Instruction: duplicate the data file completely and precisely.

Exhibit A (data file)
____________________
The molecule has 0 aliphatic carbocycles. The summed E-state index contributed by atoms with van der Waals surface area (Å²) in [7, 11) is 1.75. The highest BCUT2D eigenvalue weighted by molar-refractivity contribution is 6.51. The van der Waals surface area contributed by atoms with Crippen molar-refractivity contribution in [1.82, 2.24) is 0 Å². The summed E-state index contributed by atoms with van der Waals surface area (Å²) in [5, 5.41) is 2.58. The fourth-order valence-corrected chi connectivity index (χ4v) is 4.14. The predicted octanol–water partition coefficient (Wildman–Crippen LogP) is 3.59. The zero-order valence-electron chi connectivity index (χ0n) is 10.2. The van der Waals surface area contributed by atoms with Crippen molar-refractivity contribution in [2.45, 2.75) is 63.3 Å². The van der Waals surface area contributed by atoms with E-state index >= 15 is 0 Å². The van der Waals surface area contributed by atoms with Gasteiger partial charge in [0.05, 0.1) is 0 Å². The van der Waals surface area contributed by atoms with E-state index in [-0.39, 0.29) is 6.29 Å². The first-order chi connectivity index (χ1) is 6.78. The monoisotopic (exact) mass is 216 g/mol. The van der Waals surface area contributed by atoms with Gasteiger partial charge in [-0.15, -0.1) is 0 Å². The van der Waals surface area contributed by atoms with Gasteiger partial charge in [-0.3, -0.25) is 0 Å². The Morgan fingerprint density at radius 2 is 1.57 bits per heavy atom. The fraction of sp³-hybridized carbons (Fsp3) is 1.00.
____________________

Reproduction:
The molecule has 0 aliphatic carbocycles. The summed E-state index contributed by atoms with van der Waals surface area (Å²) in [7, 11) is 1.75. The highest BCUT2D eigenvalue weighted by molar-refractivity contribution is 6.51. The van der Waals surface area contributed by atoms with Crippen molar-refractivity contribution in [1.82, 2.24) is 0 Å². The summed E-state index contributed by atoms with van der Waals surface area (Å²) in [5, 5.41) is 2.58. The fourth-order valence-corrected chi connectivity index (χ4v) is 4.14. The predicted octanol–water partition coefficient (Wildman–Crippen LogP) is 3.59. The zero-order valence-electron chi connectivity index (χ0n) is 10.2. The van der Waals surface area contributed by atoms with Crippen molar-refractivity contribution in [2.45, 2.75) is 63.3 Å². The van der Waals surface area contributed by atoms with E-state index >= 15 is 0 Å². The van der Waals surface area contributed by atoms with Gasteiger partial charge in [0.05, 0.1) is 0 Å². The van der Waals surface area contributed by atoms with E-state index in [-0.39, 0.29) is 6.29 Å². The first-order chi connectivity index (χ1) is 6.78. The monoisotopic (exact) mass is 216 g/mol. The van der Waals surface area contributed by atoms with Gasteiger partial charge in [-0.15, -0.1) is 0 Å². The van der Waals surface area contributed by atoms with Gasteiger partial charge in [-0.3, -0.25) is 0 Å². The Morgan fingerprint density at radius 2 is 1.57 bits per heavy atom. The fraction of sp³-hybridized carbons (Fsp3) is 1.00.